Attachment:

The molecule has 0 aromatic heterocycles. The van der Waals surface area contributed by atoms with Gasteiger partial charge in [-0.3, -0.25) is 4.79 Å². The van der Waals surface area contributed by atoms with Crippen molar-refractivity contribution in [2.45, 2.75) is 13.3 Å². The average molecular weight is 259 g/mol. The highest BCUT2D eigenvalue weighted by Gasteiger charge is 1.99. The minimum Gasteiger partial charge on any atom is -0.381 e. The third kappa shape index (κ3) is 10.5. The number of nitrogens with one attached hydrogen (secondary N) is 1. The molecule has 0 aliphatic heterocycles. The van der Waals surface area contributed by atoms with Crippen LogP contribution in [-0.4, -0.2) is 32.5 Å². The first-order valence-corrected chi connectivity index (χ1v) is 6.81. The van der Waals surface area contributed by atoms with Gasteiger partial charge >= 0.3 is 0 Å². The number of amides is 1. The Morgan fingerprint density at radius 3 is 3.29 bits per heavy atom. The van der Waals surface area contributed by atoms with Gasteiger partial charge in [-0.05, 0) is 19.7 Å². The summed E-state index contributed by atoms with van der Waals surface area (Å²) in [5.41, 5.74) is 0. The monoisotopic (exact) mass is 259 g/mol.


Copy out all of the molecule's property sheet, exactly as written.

The molecule has 0 aromatic heterocycles. The van der Waals surface area contributed by atoms with Gasteiger partial charge in [-0.3, -0.25) is 4.79 Å². The van der Waals surface area contributed by atoms with Crippen molar-refractivity contribution in [2.45, 2.75) is 13.3 Å². The average molecular weight is 259 g/mol. The highest BCUT2D eigenvalue weighted by Gasteiger charge is 1.99. The minimum Gasteiger partial charge on any atom is -0.381 e. The third kappa shape index (κ3) is 10.5. The number of nitrogens with one attached hydrogen (secondary N) is 1. The molecule has 0 aliphatic heterocycles. The van der Waals surface area contributed by atoms with Crippen LogP contribution in [-0.4, -0.2) is 32.5 Å². The first-order valence-corrected chi connectivity index (χ1v) is 6.81. The van der Waals surface area contributed by atoms with Gasteiger partial charge >= 0.3 is 0 Å². The number of amides is 1. The Morgan fingerprint density at radius 3 is 3.29 bits per heavy atom. The van der Waals surface area contributed by atoms with Gasteiger partial charge in [-0.05, 0) is 19.7 Å². The summed E-state index contributed by atoms with van der Waals surface area (Å²) in [5.41, 5.74) is 0. The monoisotopic (exact) mass is 259 g/mol.